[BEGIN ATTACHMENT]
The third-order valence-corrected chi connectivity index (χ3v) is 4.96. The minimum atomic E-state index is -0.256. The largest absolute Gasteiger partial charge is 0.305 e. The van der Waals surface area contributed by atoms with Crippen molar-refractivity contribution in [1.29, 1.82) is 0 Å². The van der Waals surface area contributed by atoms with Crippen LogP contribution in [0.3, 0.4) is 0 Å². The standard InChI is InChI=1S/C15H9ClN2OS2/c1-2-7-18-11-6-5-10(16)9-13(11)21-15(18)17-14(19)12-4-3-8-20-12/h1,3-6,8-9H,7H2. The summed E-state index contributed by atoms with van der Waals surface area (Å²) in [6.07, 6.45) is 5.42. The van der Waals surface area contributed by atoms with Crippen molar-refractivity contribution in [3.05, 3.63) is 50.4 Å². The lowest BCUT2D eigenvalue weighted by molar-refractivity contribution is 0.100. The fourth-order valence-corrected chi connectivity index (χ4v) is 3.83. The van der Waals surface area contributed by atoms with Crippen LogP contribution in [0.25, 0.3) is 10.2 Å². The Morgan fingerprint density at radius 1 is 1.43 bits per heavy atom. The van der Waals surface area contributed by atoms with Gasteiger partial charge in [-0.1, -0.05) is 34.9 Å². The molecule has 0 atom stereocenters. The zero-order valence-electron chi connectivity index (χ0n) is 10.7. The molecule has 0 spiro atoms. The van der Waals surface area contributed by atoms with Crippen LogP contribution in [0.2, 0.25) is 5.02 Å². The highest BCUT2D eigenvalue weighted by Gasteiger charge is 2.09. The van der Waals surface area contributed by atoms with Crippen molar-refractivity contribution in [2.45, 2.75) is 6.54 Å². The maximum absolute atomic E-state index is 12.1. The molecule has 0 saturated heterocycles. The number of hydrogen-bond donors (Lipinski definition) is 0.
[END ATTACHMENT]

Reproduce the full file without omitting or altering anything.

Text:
The third-order valence-corrected chi connectivity index (χ3v) is 4.96. The minimum atomic E-state index is -0.256. The largest absolute Gasteiger partial charge is 0.305 e. The van der Waals surface area contributed by atoms with Crippen molar-refractivity contribution in [1.29, 1.82) is 0 Å². The van der Waals surface area contributed by atoms with Crippen LogP contribution in [0.3, 0.4) is 0 Å². The standard InChI is InChI=1S/C15H9ClN2OS2/c1-2-7-18-11-6-5-10(16)9-13(11)21-15(18)17-14(19)12-4-3-8-20-12/h1,3-6,8-9H,7H2. The summed E-state index contributed by atoms with van der Waals surface area (Å²) in [6.07, 6.45) is 5.42. The van der Waals surface area contributed by atoms with Crippen molar-refractivity contribution in [3.05, 3.63) is 50.4 Å². The lowest BCUT2D eigenvalue weighted by molar-refractivity contribution is 0.100. The fourth-order valence-corrected chi connectivity index (χ4v) is 3.83. The van der Waals surface area contributed by atoms with Crippen LogP contribution in [0.25, 0.3) is 10.2 Å². The Morgan fingerprint density at radius 1 is 1.43 bits per heavy atom. The van der Waals surface area contributed by atoms with Gasteiger partial charge in [-0.1, -0.05) is 34.9 Å². The molecule has 0 atom stereocenters. The zero-order valence-electron chi connectivity index (χ0n) is 10.7. The molecule has 0 spiro atoms. The van der Waals surface area contributed by atoms with Crippen LogP contribution in [0.2, 0.25) is 5.02 Å². The highest BCUT2D eigenvalue weighted by Gasteiger charge is 2.09. The van der Waals surface area contributed by atoms with Crippen molar-refractivity contribution in [2.45, 2.75) is 6.54 Å². The maximum absolute atomic E-state index is 12.1. The molecule has 0 saturated heterocycles. The number of hydrogen-bond donors (Lipinski definition) is 0.